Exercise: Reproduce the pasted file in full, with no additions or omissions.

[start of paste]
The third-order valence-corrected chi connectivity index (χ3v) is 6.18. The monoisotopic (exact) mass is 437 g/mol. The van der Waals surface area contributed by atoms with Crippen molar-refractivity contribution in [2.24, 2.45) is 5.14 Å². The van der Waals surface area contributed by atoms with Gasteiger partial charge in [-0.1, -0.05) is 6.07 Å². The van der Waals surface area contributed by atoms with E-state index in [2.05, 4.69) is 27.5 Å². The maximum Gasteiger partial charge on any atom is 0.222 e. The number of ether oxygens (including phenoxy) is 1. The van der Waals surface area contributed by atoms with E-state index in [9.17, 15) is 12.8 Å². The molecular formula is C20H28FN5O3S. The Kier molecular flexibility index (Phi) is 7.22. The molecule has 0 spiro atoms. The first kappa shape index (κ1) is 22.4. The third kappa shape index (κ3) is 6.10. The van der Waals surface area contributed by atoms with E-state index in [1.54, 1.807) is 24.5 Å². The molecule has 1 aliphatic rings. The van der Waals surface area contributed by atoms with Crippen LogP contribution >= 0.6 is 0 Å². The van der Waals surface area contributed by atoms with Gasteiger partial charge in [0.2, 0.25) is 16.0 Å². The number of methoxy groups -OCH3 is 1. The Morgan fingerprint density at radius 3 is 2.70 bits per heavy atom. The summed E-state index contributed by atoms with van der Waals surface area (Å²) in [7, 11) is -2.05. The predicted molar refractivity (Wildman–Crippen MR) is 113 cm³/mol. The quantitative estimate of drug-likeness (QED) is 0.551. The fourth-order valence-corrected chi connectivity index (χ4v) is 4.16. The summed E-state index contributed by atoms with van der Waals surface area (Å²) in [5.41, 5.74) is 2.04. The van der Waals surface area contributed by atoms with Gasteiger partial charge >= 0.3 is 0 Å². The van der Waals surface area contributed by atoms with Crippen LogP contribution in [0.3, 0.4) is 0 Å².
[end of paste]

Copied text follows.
The third-order valence-corrected chi connectivity index (χ3v) is 6.18. The monoisotopic (exact) mass is 437 g/mol. The van der Waals surface area contributed by atoms with Crippen molar-refractivity contribution in [2.24, 2.45) is 5.14 Å². The van der Waals surface area contributed by atoms with Gasteiger partial charge in [-0.1, -0.05) is 6.07 Å². The van der Waals surface area contributed by atoms with E-state index in [2.05, 4.69) is 27.5 Å². The maximum Gasteiger partial charge on any atom is 0.222 e. The number of ether oxygens (including phenoxy) is 1. The van der Waals surface area contributed by atoms with E-state index in [9.17, 15) is 12.8 Å². The molecular formula is C20H28FN5O3S. The Kier molecular flexibility index (Phi) is 7.22. The molecule has 0 spiro atoms. The first kappa shape index (κ1) is 22.4. The third kappa shape index (κ3) is 6.10. The van der Waals surface area contributed by atoms with E-state index in [1.54, 1.807) is 24.5 Å². The molecule has 1 aliphatic rings. The van der Waals surface area contributed by atoms with Crippen LogP contribution >= 0.6 is 0 Å². The van der Waals surface area contributed by atoms with Gasteiger partial charge in [0.2, 0.25) is 16.0 Å². The number of methoxy groups -OCH3 is 1. The Morgan fingerprint density at radius 3 is 2.70 bits per heavy atom. The summed E-state index contributed by atoms with van der Waals surface area (Å²) in [7, 11) is -2.05. The predicted molar refractivity (Wildman–Crippen MR) is 113 cm³/mol. The quantitative estimate of drug-likeness (QED) is 0.551. The fourth-order valence-corrected chi connectivity index (χ4v) is 4.16. The summed E-state index contributed by atoms with van der Waals surface area (Å²) in [5.41, 5.74) is 2.04. The van der Waals surface area contributed by atoms with Gasteiger partial charge >= 0.3 is 0 Å². The van der Waals surface area contributed by atoms with Crippen LogP contribution in [0.3, 0.4) is 0 Å².